WARSAW (Reuters) - Poland will dismantle a judges' disciplinary chamber as part of wider judiciary reforms in coming months, the government said on Tuesday after the Court of Justice of the European Union ruled that the disciplinary mechanism undercuts EU law.
The long-running dispute over Warsaw's judicial reforms has heated up in recent months, with Brussels demanding that Poland implement an EU court ruling to dissolve the contested chamber for judges, which critics say is politicized, by Aug. 16.
"Poland will continue reforms of the judiciary, also in the area of judges' answerability, aimed at improving the efficiency of this system," the government said in a statement, adding that the scrapping of the chamber for judges would be part of the overhaul.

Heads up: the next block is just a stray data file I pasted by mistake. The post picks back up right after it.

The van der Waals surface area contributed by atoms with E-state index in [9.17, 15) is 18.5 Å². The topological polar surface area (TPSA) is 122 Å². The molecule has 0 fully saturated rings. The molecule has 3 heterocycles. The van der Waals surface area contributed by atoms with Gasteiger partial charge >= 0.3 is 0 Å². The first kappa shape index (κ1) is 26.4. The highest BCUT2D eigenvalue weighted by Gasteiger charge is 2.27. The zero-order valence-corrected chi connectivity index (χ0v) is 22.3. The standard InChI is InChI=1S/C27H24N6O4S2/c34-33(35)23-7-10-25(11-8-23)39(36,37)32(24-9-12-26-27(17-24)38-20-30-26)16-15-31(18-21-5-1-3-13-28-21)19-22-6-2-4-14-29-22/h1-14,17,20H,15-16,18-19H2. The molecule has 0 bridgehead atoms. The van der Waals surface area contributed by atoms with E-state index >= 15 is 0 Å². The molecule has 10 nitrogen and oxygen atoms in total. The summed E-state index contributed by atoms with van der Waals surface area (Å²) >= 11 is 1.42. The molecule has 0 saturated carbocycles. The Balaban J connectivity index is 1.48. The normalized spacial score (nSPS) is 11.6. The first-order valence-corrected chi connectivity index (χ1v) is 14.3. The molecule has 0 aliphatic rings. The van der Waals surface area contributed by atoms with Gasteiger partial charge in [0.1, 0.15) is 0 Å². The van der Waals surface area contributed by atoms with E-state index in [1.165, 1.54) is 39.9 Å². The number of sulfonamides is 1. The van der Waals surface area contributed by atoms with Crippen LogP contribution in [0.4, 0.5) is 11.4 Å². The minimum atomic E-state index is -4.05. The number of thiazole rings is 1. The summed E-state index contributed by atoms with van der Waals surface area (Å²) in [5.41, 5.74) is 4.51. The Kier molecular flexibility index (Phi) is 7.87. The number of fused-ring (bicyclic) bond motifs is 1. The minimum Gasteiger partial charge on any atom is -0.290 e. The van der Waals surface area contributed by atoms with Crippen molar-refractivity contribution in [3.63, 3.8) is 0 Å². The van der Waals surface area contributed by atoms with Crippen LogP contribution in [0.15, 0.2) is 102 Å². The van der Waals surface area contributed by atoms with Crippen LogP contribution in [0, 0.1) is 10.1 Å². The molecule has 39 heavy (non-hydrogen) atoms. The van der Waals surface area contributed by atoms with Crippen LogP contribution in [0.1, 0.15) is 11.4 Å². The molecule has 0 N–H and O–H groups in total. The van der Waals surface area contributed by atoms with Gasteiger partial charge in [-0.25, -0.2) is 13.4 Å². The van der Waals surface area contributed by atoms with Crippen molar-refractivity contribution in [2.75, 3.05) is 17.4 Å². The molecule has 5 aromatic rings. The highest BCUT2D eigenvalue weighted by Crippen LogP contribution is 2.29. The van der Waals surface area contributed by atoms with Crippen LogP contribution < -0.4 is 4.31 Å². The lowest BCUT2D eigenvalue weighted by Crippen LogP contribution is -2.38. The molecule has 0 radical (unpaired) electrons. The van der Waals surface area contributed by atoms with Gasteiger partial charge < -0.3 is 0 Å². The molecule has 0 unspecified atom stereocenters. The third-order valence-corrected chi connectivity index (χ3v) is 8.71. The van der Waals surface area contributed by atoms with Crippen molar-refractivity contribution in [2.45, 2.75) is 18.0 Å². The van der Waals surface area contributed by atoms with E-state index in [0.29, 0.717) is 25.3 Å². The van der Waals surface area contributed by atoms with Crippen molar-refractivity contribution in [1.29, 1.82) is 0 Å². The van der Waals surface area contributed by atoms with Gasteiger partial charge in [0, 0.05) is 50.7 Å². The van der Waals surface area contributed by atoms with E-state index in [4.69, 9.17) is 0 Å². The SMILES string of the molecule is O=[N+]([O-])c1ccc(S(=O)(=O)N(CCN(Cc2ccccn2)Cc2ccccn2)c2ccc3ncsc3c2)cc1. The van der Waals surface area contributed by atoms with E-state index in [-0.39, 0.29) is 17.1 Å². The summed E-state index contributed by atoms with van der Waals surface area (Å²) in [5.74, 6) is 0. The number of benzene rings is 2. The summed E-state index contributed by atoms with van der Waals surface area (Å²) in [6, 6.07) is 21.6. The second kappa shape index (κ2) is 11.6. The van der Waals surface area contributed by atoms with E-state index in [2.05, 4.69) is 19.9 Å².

Poland could face financial penalties if it fails to comply with the EU ruling.
Though Poland indicated its intention to dismantle the chamber in the future, the government said in its response to the European Commission on Monday that it would submit a motion to revoke Court of Justice interim measures that could lead to financial penalties if Poland failed to suspend chamber operations in the meantime.
The leader of Poland's ruling Law and Justice (PiS) party this month said that Poland would dissolve the chamber and would put forward plans for an alternative disciplinary system in September.
The European Commission said it had received Poland's response and will now analyse it.
"We are looking into the reply before deciding about possible further steps," a Commission spokesperson told a daily news conference.
(Reporting by Anna Wlodarczak-Semczuk and Pawel Florkiewicz in Warsaw and Foo Yun Chee in Brussels; Additional reporting by Alan Charlish; Editing by Tomasz Janowski and David Goodman)